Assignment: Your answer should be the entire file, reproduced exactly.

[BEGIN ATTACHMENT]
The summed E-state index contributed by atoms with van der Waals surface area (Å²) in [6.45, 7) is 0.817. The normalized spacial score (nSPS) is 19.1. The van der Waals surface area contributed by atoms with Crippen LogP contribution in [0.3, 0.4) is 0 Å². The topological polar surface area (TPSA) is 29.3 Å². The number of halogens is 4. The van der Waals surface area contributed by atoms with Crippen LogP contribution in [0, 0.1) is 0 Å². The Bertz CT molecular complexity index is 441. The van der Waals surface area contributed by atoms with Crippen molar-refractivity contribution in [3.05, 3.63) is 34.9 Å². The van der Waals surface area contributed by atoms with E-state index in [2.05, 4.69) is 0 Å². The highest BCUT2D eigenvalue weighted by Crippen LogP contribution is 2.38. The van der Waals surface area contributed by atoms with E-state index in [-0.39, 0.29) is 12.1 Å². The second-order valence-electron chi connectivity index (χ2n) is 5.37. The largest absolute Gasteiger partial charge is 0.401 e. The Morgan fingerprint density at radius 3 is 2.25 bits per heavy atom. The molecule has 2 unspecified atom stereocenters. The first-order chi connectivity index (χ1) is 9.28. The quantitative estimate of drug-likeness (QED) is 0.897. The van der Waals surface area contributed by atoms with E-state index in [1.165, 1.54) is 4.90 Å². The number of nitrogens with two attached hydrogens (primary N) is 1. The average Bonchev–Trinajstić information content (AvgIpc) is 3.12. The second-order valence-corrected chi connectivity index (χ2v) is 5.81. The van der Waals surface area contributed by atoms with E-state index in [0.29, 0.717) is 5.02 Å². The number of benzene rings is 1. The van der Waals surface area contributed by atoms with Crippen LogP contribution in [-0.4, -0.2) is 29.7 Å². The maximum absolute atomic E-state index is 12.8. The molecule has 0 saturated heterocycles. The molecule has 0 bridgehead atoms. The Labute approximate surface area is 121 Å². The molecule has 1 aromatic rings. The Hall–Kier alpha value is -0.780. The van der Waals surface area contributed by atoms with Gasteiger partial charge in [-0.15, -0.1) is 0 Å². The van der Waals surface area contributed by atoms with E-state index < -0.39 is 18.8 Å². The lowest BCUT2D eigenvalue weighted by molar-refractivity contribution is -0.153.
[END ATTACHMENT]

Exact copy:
The summed E-state index contributed by atoms with van der Waals surface area (Å²) in [6.45, 7) is 0.817. The normalized spacial score (nSPS) is 19.1. The van der Waals surface area contributed by atoms with Crippen LogP contribution in [0.3, 0.4) is 0 Å². The topological polar surface area (TPSA) is 29.3 Å². The number of halogens is 4. The van der Waals surface area contributed by atoms with Crippen LogP contribution in [0, 0.1) is 0 Å². The Bertz CT molecular complexity index is 441. The van der Waals surface area contributed by atoms with Crippen molar-refractivity contribution in [3.05, 3.63) is 34.9 Å². The van der Waals surface area contributed by atoms with E-state index in [2.05, 4.69) is 0 Å². The highest BCUT2D eigenvalue weighted by Crippen LogP contribution is 2.38. The van der Waals surface area contributed by atoms with E-state index in [-0.39, 0.29) is 12.1 Å². The second-order valence-electron chi connectivity index (χ2n) is 5.37. The largest absolute Gasteiger partial charge is 0.401 e. The Morgan fingerprint density at radius 3 is 2.25 bits per heavy atom. The molecule has 2 unspecified atom stereocenters. The first-order chi connectivity index (χ1) is 9.28. The quantitative estimate of drug-likeness (QED) is 0.897. The van der Waals surface area contributed by atoms with E-state index in [1.165, 1.54) is 4.90 Å². The number of nitrogens with two attached hydrogens (primary N) is 1. The average Bonchev–Trinajstić information content (AvgIpc) is 3.12. The second-order valence-corrected chi connectivity index (χ2v) is 5.81. The van der Waals surface area contributed by atoms with E-state index in [0.29, 0.717) is 5.02 Å². The number of benzene rings is 1. The van der Waals surface area contributed by atoms with Crippen LogP contribution in [-0.4, -0.2) is 29.7 Å². The maximum absolute atomic E-state index is 12.8. The molecule has 0 saturated heterocycles. The molecule has 0 bridgehead atoms. The Labute approximate surface area is 121 Å². The molecule has 1 aromatic rings. The Hall–Kier alpha value is -0.780. The van der Waals surface area contributed by atoms with Gasteiger partial charge in [-0.15, -0.1) is 0 Å². The van der Waals surface area contributed by atoms with E-state index < -0.39 is 18.8 Å². The lowest BCUT2D eigenvalue weighted by molar-refractivity contribution is -0.153.